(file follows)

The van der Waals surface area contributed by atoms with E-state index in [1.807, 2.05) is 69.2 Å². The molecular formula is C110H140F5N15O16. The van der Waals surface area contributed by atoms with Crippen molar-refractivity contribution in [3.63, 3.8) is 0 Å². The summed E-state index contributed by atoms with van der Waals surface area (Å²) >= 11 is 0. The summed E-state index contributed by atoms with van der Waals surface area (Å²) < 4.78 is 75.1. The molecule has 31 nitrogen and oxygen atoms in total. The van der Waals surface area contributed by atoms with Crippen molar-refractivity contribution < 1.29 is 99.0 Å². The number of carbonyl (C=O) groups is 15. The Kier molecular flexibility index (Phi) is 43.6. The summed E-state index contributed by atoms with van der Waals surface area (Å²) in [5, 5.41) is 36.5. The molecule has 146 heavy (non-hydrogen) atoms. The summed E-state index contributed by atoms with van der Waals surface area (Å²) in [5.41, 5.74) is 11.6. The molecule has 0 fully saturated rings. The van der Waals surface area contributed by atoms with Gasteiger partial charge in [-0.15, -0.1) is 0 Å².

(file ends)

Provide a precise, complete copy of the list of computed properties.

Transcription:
The van der Waals surface area contributed by atoms with E-state index in [1.807, 2.05) is 69.2 Å². The molecular formula is C110H140F5N15O16. The van der Waals surface area contributed by atoms with Crippen molar-refractivity contribution in [3.63, 3.8) is 0 Å². The summed E-state index contributed by atoms with van der Waals surface area (Å²) >= 11 is 0. The summed E-state index contributed by atoms with van der Waals surface area (Å²) < 4.78 is 75.1. The molecule has 31 nitrogen and oxygen atoms in total. The van der Waals surface area contributed by atoms with Crippen molar-refractivity contribution < 1.29 is 99.0 Å². The number of carbonyl (C=O) groups is 15. The Kier molecular flexibility index (Phi) is 43.6. The summed E-state index contributed by atoms with van der Waals surface area (Å²) in [5, 5.41) is 36.5. The molecule has 146 heavy (non-hydrogen) atoms. The summed E-state index contributed by atoms with van der Waals surface area (Å²) in [5.41, 5.74) is 11.6. The molecule has 0 fully saturated rings. The van der Waals surface area contributed by atoms with Gasteiger partial charge in [-0.15, -0.1) is 0 Å².